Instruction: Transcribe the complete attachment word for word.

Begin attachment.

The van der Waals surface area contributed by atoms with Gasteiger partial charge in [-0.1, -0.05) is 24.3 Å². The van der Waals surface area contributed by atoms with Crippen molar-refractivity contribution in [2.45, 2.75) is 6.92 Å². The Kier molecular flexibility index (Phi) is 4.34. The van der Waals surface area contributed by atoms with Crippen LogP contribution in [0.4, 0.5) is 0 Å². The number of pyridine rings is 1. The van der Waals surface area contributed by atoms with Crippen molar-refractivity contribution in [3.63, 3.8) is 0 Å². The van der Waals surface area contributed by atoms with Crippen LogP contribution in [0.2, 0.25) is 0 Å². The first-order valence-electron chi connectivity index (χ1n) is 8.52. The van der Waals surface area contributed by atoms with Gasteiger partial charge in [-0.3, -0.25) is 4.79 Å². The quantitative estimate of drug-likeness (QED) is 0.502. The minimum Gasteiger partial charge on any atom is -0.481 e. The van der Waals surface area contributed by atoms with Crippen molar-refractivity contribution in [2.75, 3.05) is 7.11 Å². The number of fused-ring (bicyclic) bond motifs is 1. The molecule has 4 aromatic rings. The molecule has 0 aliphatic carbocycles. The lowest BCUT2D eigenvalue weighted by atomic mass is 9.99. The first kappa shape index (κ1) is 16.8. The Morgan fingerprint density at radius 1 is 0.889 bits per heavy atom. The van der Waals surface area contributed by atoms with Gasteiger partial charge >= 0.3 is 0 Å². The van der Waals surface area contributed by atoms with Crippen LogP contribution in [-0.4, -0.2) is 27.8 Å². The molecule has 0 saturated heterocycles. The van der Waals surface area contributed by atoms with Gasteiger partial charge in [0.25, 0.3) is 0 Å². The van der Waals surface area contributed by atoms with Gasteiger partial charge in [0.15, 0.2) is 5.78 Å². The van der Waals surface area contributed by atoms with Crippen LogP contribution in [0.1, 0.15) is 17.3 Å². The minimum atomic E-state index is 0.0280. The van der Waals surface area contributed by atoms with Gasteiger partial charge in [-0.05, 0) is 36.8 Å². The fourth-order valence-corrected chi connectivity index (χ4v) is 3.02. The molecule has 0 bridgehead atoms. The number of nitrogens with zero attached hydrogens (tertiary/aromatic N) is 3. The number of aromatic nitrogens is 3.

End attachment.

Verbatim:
The van der Waals surface area contributed by atoms with Gasteiger partial charge in [-0.1, -0.05) is 24.3 Å². The van der Waals surface area contributed by atoms with Crippen molar-refractivity contribution in [2.45, 2.75) is 6.92 Å². The Kier molecular flexibility index (Phi) is 4.34. The van der Waals surface area contributed by atoms with Crippen LogP contribution in [0.4, 0.5) is 0 Å². The number of pyridine rings is 1. The van der Waals surface area contributed by atoms with Crippen molar-refractivity contribution in [3.63, 3.8) is 0 Å². The van der Waals surface area contributed by atoms with Crippen LogP contribution in [0.2, 0.25) is 0 Å². The first-order valence-electron chi connectivity index (χ1n) is 8.52. The van der Waals surface area contributed by atoms with Gasteiger partial charge in [-0.3, -0.25) is 4.79 Å². The quantitative estimate of drug-likeness (QED) is 0.502. The minimum Gasteiger partial charge on any atom is -0.481 e. The van der Waals surface area contributed by atoms with Crippen molar-refractivity contribution in [2.75, 3.05) is 7.11 Å². The number of fused-ring (bicyclic) bond motifs is 1. The molecule has 4 aromatic rings. The molecule has 0 aliphatic carbocycles. The lowest BCUT2D eigenvalue weighted by atomic mass is 9.99. The first kappa shape index (κ1) is 16.8. The Morgan fingerprint density at radius 1 is 0.889 bits per heavy atom. The van der Waals surface area contributed by atoms with Gasteiger partial charge >= 0.3 is 0 Å². The van der Waals surface area contributed by atoms with Crippen LogP contribution in [-0.4, -0.2) is 27.8 Å². The molecule has 0 saturated heterocycles. The van der Waals surface area contributed by atoms with Gasteiger partial charge in [0.25, 0.3) is 0 Å². The van der Waals surface area contributed by atoms with Gasteiger partial charge in [0.15, 0.2) is 5.78 Å². The van der Waals surface area contributed by atoms with Crippen LogP contribution in [0.1, 0.15) is 17.3 Å². The minimum atomic E-state index is 0.0280. The van der Waals surface area contributed by atoms with Gasteiger partial charge in [-0.05, 0) is 36.8 Å². The fourth-order valence-corrected chi connectivity index (χ4v) is 3.02. The molecule has 0 bridgehead atoms. The number of nitrogens with zero attached hydrogens (tertiary/aromatic N) is 3. The number of aromatic nitrogens is 3.